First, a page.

Pemphigus vegetans - Skin
The essentials of diagnosing pemphigus disorders include the following:
- Groups of bullae that remit and relapse, often preceded by erosion, ulceration, and blistering of mucous membranes
- Positive Nikolsky's sign
- Biopsy of lesions: histopathology shows acantholysis
- Diagnostic confirmation of autoantibodies via direct immunofluorescence
The incidence of pemphigus vulgaris is approximately one per million people, with the disease being more common among people of Ashkenazi Jewish and Mediterranean descent. Pemphigus vegetans makes up an estimated 2% to 5% of the total cases of pemphigus. Although this disease can affect people of all age groups, it occurs primarily during middle age with a median onset of 40-60 years. It affects males and females equally.
Pemphigus vegetans has been divided into two subtypes relating to clinical presentation and disease course: the Neumann type and the Hallopeau type. In the Neumann type, lesions are classically flaccid bullae and erosions in intertriginous areas that progress into vegetations. The Neumann type is more common, with a course very similar to that of pemphigus vulgaris. It usually requires high-dose systemic corticosteroids to treat; relapses are frequent. The Hallopeau type has a more benign course and is characterized by crops of pustules erupting and eventually progressing to dark plaques. Lower doses of systemic corticosteroids can be used, and some cases may even remit spontaneously. Oral mucosal involvement is nearly always present in both subtypes, as is the development of hyperpigmented vegetative plaques with thickened granulation tissue at the lesion's rim.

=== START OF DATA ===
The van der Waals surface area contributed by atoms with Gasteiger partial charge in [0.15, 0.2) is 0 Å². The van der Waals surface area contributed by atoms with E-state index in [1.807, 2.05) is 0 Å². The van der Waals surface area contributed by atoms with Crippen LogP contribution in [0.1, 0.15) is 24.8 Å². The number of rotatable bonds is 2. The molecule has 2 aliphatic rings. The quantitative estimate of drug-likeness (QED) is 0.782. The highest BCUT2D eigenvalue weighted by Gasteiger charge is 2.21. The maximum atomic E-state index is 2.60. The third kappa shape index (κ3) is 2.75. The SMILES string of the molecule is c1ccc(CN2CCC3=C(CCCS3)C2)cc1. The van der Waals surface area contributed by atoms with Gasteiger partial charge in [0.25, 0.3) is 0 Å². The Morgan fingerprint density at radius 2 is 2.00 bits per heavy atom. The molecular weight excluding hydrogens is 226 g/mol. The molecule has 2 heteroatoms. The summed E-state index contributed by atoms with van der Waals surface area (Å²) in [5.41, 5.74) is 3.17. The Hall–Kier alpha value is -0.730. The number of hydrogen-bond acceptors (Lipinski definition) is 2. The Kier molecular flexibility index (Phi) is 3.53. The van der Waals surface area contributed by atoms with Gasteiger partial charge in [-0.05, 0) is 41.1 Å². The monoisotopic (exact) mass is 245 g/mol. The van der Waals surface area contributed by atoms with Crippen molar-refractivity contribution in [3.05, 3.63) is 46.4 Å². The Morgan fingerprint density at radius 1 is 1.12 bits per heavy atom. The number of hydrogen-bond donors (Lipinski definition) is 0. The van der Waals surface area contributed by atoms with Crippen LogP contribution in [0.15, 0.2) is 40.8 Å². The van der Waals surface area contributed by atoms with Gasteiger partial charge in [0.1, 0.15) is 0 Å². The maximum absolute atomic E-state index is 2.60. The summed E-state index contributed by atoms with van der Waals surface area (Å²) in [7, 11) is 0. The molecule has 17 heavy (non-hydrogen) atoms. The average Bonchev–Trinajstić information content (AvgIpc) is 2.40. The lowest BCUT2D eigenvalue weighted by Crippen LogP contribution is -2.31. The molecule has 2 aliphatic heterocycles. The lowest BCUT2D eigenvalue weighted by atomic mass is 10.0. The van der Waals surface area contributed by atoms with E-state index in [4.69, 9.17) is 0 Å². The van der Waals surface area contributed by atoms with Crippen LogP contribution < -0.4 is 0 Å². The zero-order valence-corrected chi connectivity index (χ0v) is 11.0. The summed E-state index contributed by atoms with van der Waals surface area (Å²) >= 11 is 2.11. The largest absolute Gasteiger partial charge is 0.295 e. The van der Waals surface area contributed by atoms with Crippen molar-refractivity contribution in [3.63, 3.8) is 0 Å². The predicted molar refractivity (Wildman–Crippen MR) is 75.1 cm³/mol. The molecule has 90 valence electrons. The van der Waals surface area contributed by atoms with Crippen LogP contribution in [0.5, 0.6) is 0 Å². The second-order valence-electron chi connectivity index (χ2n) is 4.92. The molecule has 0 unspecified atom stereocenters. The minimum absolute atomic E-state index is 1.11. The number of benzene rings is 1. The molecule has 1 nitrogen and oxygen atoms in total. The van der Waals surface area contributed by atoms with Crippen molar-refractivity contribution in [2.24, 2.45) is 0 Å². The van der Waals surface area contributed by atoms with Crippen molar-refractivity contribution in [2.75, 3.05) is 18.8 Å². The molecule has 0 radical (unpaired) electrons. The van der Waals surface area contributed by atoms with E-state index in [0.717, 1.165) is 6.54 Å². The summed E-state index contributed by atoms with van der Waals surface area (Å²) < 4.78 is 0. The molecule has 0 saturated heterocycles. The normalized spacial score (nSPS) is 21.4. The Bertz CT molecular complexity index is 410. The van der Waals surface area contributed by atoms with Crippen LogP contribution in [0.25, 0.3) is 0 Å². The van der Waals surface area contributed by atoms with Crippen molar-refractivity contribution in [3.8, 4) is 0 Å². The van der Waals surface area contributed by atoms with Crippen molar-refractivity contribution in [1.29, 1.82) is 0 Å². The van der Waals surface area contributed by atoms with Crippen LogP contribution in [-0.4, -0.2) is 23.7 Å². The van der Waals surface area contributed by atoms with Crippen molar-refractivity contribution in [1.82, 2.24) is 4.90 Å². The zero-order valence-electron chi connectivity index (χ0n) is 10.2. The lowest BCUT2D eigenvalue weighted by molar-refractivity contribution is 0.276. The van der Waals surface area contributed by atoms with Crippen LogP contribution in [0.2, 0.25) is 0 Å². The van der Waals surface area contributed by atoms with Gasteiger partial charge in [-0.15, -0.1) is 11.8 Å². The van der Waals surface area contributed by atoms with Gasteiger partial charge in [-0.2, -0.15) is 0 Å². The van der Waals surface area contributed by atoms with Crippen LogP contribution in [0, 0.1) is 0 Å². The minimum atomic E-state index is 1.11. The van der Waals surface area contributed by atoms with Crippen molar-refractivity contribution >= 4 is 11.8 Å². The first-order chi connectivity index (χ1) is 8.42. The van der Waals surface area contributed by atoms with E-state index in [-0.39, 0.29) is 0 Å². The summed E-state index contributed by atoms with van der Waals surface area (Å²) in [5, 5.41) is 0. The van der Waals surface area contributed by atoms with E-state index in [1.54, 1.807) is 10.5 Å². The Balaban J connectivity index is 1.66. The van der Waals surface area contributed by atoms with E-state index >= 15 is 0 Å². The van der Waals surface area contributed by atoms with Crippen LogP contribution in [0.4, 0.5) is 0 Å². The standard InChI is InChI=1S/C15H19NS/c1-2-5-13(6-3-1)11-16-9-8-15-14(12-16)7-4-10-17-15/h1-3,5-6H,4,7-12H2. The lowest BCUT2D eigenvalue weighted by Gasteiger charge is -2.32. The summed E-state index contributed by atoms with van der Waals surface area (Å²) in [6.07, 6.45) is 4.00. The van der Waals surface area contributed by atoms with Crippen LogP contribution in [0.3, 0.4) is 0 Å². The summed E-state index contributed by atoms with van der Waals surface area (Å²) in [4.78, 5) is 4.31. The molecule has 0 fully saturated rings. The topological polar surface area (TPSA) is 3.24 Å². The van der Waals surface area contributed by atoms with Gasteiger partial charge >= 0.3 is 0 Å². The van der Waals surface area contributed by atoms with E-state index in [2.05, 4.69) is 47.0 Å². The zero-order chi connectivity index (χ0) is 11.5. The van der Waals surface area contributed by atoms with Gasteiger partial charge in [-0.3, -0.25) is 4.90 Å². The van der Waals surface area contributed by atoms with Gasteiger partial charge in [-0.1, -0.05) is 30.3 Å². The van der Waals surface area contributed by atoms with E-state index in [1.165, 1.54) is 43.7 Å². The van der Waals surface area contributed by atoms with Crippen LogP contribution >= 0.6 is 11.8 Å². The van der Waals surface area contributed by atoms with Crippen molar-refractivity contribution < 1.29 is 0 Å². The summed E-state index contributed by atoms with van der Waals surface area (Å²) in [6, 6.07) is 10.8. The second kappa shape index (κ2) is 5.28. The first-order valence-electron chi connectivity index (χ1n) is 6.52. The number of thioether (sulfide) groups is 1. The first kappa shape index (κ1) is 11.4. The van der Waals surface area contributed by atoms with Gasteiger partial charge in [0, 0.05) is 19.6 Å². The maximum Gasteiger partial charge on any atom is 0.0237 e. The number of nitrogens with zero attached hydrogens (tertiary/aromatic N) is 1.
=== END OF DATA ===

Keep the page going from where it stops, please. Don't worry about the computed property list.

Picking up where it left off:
L10.1 – Pemphigus vegetans
81285006 – Pemphigus vegetans
Paraneoplastic pemphigus – associated with malignancy, most commonly non-Hodgkin's lymphoma; mucous membranes are the site of most severe involvement.
IgA pemphigus – mucous membranes are spared; IgA autoantibodies versus IgG in pemphigus vegetans.
Drug-induced pemphigus – most commonly captopril and D-penicillamine implicated; a precise drug history is critical, as these can be difficult to distinguish, especially if only oral lesions are present. Pemphigus foliaceus is more common than pemphigus vulgaris in cases of drug-induced pemphigus.
Pemphigus foliaceus (PF) – mucous membranes are spared; scales and crusts over erythematous skin in seborrheic areas.
- Pemphigus erythematosus (also known as Senear-Usher syndrome) is a localized variety of PF largely confined to the malar region and seborrheic sites.
- Fogo selvagem is an endemic form of PF found in rural Brazil.
Bullous impetigo – flaccid bullae; acantholysis on histology, but direct immunofluorescence (DIF) is negative. Blisters often become pustular.
Pemphigoid vegetans – a rare variant of pemphigoid with vegetative plaques also found in intertriginous areas; has the immunopathological features of pemphigoid.
Pyostomatitis vegetans – intraoral blistering most often associated with ulcerative colitis, but may also be associated with other inflammatory bowel diseases; clinically similar to pemphigus vegetans and only distinguishable by characteristically negative IF findings for autoantibodies.
Linear IgA dermatosis – annular configuration of bullae; subepidermal blisters with DIF showing IgA at dermal-epidermal junction.
Dermatitis herpetiformis – positive for antiendomysial and anti-transglutaminase antibodies; classically, crops of vesicles and urticarial plaques develop on extensor surfaces, gluteal-sacral, and scapular regions; DIF shows IgA in the dermal papillae. Extremely itchy.